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An appreciation of the natural history of angina pectoris is important when deciding on the place of new and potentially dangerous forms of treatment. During 1950-1975, 268 patients with angina were diagnosed and followed up in my London general practice. The annual incidence, in adults over 40, was five per 1,000 and increased with age.
During the period of follow-up, half the patients died, an annual mortality of 4·6 per cent. However, among the survivors one third ceased to suffer anginal symptoms spontaneously and without specific therapy. Of those who continued to suffer from angina, in 71 per cent the condition was graded as minor, in 27 per cent as moderate, and in only two per cent were the attacks severe and disabling. Usually the angina was primary (77 per cent) and it was secondary, after myocardial infarction, in 23 per cent.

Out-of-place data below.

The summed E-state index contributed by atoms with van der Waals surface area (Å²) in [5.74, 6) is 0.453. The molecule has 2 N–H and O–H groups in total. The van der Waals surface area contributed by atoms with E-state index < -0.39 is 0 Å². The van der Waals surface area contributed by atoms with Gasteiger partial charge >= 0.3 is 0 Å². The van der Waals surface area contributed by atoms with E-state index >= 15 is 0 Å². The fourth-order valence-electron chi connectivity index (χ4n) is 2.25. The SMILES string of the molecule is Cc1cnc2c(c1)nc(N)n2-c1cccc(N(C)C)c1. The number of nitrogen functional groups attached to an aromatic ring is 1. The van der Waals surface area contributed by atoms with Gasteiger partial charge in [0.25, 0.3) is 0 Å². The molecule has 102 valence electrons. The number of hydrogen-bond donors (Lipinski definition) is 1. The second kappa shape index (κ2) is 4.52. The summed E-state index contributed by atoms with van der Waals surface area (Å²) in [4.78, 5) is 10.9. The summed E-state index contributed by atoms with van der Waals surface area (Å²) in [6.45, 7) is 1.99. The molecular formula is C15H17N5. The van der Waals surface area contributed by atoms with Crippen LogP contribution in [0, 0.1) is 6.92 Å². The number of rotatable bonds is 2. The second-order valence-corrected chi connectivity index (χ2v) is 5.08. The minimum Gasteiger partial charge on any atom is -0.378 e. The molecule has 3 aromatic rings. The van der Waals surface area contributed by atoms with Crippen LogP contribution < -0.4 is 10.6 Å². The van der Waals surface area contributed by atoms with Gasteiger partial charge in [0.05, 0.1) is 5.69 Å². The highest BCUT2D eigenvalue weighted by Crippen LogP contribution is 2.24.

Of the 134 deaths, three quarters were from a cardiovascular cause. This group of angina patients had a 2:1 times greater observed, than expected, risk of dying (O/E ratio). The O/E mortality ratio fell progressively with age. It was highest in the 40-49 decade (4·0) and lowest in the over 80s, when the observed mortality rate was less than expected (0·9). The O/E mortality ratio was higher in men (2·3) than in women (1·7).
From this survey I conclude that angina does not have a uniformly bad prognosis, and that with the advent of beta-adrenergic blockers, the proportion considered for angiocardiography and aorto-coronary bypass grafting should be less than five per cent of all patients with angina.